Posted by: Rhona Reid On November 14, 2017 7:00 am
Americaâ€™s water system is undeniably in crisis.Â The projected cost of fixing the miles of pipeline that criss-cross the country runs to $1 trillion, according to some estimates.Â Thereâ€™s no quick fix.
Next Generation â€“ New Hope
But where there is a future, there is always hope.Â And where there is hope, there is a future.Â Maybe the next generation will come up with some answers, determined to put right what is broken and unsustainable.Â This possibility has been highlighted by eleven-year-old Gitanjali Rao, winner of America’s top young scientist award.
Horrified by the news of lead contamination in the water of Flint, Michigan, Gitanjali quickly realized the …
My grandmother, like so many of her generation, was big on preserves and finding ways of storing any surplus for leaner times.Â Part of the preserving process included canning, which meant that her pantry shelves were lined with dozens of bottles and jars containing everything from beans and artichokes, to jams and chicken.
Among this vision of bucolic bounty, I remember my grandmother sternly telling me about why it was so vital to bottle foods safely.Â The poisonous spores of botulism thrive where good canning practice isnâ€™t followed, and that particular deadly toxin cannot be seen, smelled or tasted.
In other words, danger isnâ€™t always immediately obvious. …
Posted by: Rhona Reid On January 12, 2017 12:00 pm
Take a look at our first picture. Â Would you drink water that looked like this? Â Bathe in it? Â Give it to your children? Â The people of St. Joseph, Louisiana have no choice. Â Thatâ€™s the water that has flowed from their taps for years now. Â Incredibly, up until recently, it was declared safe. Â Â Despite the 1,100 residents of this small, relatively impoverished town complaining for almost a decade about the state of the water that leaves clothes and towels streaked with rust-colored stains, officials insisted that it was safe to drink.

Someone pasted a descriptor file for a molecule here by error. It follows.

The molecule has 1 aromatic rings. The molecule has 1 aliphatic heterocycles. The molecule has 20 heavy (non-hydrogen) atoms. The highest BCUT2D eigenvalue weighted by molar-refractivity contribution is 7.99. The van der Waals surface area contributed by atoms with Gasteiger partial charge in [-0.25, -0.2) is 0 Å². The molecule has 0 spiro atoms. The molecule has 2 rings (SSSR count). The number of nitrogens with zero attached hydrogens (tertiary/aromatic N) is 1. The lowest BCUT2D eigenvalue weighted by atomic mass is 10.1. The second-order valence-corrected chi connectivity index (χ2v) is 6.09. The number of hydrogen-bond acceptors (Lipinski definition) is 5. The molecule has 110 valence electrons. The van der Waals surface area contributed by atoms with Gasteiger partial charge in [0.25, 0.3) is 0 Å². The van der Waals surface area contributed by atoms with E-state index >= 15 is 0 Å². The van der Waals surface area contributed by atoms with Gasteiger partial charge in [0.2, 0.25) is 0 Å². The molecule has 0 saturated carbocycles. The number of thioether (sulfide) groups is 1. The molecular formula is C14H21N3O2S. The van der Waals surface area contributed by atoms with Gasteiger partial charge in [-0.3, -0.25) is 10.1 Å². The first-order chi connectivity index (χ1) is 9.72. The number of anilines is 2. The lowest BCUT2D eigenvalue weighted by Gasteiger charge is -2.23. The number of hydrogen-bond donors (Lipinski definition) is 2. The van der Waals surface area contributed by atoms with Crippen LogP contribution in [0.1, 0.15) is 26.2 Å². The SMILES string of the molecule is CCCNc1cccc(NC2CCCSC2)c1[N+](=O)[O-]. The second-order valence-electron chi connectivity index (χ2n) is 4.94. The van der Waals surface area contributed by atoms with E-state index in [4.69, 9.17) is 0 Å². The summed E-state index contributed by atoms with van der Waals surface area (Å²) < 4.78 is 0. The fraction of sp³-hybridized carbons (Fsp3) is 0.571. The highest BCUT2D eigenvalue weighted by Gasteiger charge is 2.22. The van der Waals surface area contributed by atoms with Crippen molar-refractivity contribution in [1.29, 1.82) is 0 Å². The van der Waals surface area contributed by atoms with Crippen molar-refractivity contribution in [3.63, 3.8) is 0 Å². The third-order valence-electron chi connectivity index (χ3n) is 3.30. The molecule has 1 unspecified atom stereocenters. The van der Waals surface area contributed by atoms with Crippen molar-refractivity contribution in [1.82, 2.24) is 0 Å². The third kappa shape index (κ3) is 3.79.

State of Emergency
Shortly before Christmas 2016, a state of Public Health Emergency was declared after elevated levels of lead and copper were found in samples, …
More charges have been brought against decision-makers involved in the Flint crisis, which saw lead-laced water flowing into the homes of unsuspecting residents. Â Accused of putting profits before public health, Jerry Ambrose and Darnell Earley were brought in as emergency managers of Flint and made the catastrophic decision to source the cityâ€™s drinking water from the Flint River, despite grave doubts about the readiness of the Flint Water Plant to safely treat the water.
The two men are charged with felonies of false pretenses and conspiracy after misleading the Michigan Department of Treasury to obtain millions in bonds, which were then misused to help to build a new pipeline, while the local …
An astonishing 5,300 water systems in America have violated the EPA guidelines on lead and copper, putting 18 million Americans unknowingly at risk.
How Did it Get This Serious?
The creaking, aging infrastructure that supplies the water is a known problem.Â The cost of replacing it is too high, and so repairs are carried out piecemeal, when a localized problem becomes serious enough.Â To safeguard the millions of people drinking the water, tests must be carried out to check for unsafe levels of dangerous contaminants, and this is …